Hammond resident Dave Holeman, on left, speaks with Parsons Corporation vice president Joseph Brahm during a public meeting to gather input for a traffic study of the Borman Expressway at Purdue University Northwest in Hammond on Tuesday, October 19, 2021. (Kyle Telechan / Post-Tribune)
Hammond resident Dave Holeman, on left, speaks with Parsons Corporation vice president Joseph Brahm during a public meeting to gather input for a traffic study of the Borman Expressway at Purdue University Northwest in Hammond on Tuesday, October 19, 2021. (Kyle Telechan / Post-Tribune)
Improving the flow of traffic along Interstate 80/94 — called the Borman Expressway in Lake County — has been the goal of a study commissioned last year by the Indiana Department of Transportation.

“Any time you make traffic flow better,” said Dan Prevost, a member of the Parsons team studying the highway, “that’s when you start to see safety improvement.”

Indiana’s busiest highway, the Borman has run out of room for overall physical expansion.

Now it will depend primarily on technology to manage and improve its traffic flow and overall safety.

A yearlong Planning and Environmental Linkages study identified four alternatives for more study along the 14-mile stretch of Interstate 80/94 from Illinois 394 to Interstate 65.

The final 80/94 FlexRoad study report is due next fall, Parsons public involvement director Mindy Peterson said during an online public presentation Thursday evening, after an in-person public session Wednesday.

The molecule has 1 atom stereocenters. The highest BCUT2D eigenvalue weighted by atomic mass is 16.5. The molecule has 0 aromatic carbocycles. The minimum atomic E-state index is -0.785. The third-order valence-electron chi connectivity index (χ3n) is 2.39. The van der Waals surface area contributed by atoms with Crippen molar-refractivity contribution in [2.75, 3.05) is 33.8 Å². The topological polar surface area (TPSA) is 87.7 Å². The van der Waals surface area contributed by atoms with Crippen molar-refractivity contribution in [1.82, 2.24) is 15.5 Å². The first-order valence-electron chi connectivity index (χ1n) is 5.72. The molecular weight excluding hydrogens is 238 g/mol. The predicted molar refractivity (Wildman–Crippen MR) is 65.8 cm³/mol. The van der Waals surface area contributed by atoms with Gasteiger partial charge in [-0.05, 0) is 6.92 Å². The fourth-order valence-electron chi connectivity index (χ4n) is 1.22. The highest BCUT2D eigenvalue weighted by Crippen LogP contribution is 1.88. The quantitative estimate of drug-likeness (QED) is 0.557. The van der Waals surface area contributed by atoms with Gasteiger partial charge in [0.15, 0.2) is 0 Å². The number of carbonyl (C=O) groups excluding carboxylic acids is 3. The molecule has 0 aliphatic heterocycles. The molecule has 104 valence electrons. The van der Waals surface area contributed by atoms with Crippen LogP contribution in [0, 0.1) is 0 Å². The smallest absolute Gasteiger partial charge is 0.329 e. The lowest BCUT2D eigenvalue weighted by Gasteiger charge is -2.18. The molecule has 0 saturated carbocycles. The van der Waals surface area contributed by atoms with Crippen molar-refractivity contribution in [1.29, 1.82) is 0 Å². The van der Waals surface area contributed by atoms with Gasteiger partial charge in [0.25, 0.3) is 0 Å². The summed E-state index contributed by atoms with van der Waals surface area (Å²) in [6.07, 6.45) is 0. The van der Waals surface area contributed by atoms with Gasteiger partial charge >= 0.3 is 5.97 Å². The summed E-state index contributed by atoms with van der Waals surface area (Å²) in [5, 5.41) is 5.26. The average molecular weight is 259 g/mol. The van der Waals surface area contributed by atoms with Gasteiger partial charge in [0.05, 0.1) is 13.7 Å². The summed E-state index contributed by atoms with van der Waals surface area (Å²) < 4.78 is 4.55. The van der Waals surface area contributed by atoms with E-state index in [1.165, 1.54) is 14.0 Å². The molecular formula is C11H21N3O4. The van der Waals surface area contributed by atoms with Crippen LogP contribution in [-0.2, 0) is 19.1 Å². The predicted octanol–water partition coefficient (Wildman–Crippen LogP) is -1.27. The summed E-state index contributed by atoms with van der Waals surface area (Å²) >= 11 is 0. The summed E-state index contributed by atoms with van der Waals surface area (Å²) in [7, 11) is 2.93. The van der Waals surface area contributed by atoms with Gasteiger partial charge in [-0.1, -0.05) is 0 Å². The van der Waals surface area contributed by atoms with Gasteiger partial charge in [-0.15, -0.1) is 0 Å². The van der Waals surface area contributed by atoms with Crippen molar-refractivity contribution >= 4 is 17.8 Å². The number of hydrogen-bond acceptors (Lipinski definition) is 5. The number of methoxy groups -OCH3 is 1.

No cost estimates were disclosed during the presentation.

The highway averages about 200,000 vehicles a day, Peterson said, and about 30% are trucks.

Four strategies are part of all the alternatives under further study now.

Those are dynamic shoulder lanes, which let vehicles use the highway’s shoulders when traffic is heavy; event management, to respond quickly and effectively to crashes; improved signage; and physical improvements to the Broadway interchange with the eastbound Borman in Gary.

Dynamic shoulder lanes are used on about a dozen highways across the country, Prevost said. Additional cameras would be mounted along the highway to monitor for safety.

Peterson said dynamic shoulder lanes can help to reduce secondary accidents, which happen when vehicles come up on a highway crash without warning.

Other alternatives being studied, along with the four in the basic package, include ramp metering, to limit traffic entering the highway during busy times; variable speed limits and dynamic lane control, to reduce speed in some lanes or close some lanes after a crash; and queue warning, with signs warning of closed lanes ahead.

Another alternative in the study would include all the above strategies.

One of the people listening in on Thursday’s presentation expressed concern that ramp metering would mean trucks would take longer to reach highway speeds. Prevost said that would have to be considered.
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